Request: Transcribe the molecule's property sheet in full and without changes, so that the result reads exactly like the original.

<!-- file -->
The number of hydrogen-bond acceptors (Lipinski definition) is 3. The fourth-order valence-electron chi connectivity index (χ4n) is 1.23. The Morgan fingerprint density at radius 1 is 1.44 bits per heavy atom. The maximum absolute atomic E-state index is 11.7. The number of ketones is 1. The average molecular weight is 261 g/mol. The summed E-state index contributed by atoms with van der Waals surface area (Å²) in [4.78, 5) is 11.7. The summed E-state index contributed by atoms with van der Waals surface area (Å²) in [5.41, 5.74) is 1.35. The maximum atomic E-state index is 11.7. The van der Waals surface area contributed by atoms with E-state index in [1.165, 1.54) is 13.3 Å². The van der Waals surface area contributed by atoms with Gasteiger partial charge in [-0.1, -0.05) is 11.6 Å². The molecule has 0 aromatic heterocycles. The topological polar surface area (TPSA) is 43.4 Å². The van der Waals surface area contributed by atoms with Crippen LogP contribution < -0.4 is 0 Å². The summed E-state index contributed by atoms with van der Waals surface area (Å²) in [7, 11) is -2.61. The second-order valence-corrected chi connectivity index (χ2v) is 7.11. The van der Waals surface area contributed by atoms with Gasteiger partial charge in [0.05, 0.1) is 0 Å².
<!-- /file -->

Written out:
The number of hydrogen-bond acceptors (Lipinski definition) is 3. The fourth-order valence-electron chi connectivity index (χ4n) is 1.23. The Morgan fingerprint density at radius 1 is 1.44 bits per heavy atom. The maximum absolute atomic E-state index is 11.7. The number of ketones is 1. The average molecular weight is 261 g/mol. The summed E-state index contributed by atoms with van der Waals surface area (Å²) in [4.78, 5) is 11.7. The summed E-state index contributed by atoms with van der Waals surface area (Å²) in [5.41, 5.74) is 1.35. The maximum atomic E-state index is 11.7. The van der Waals surface area contributed by atoms with E-state index in [1.165, 1.54) is 13.3 Å². The van der Waals surface area contributed by atoms with Gasteiger partial charge in [-0.1, -0.05) is 11.6 Å². The molecule has 0 aromatic heterocycles. The topological polar surface area (TPSA) is 43.4 Å². The van der Waals surface area contributed by atoms with Crippen LogP contribution < -0.4 is 0 Å². The summed E-state index contributed by atoms with van der Waals surface area (Å²) in [7, 11) is -2.61. The second-order valence-corrected chi connectivity index (χ2v) is 7.11. The van der Waals surface area contributed by atoms with Gasteiger partial charge in [0.05, 0.1) is 0 Å².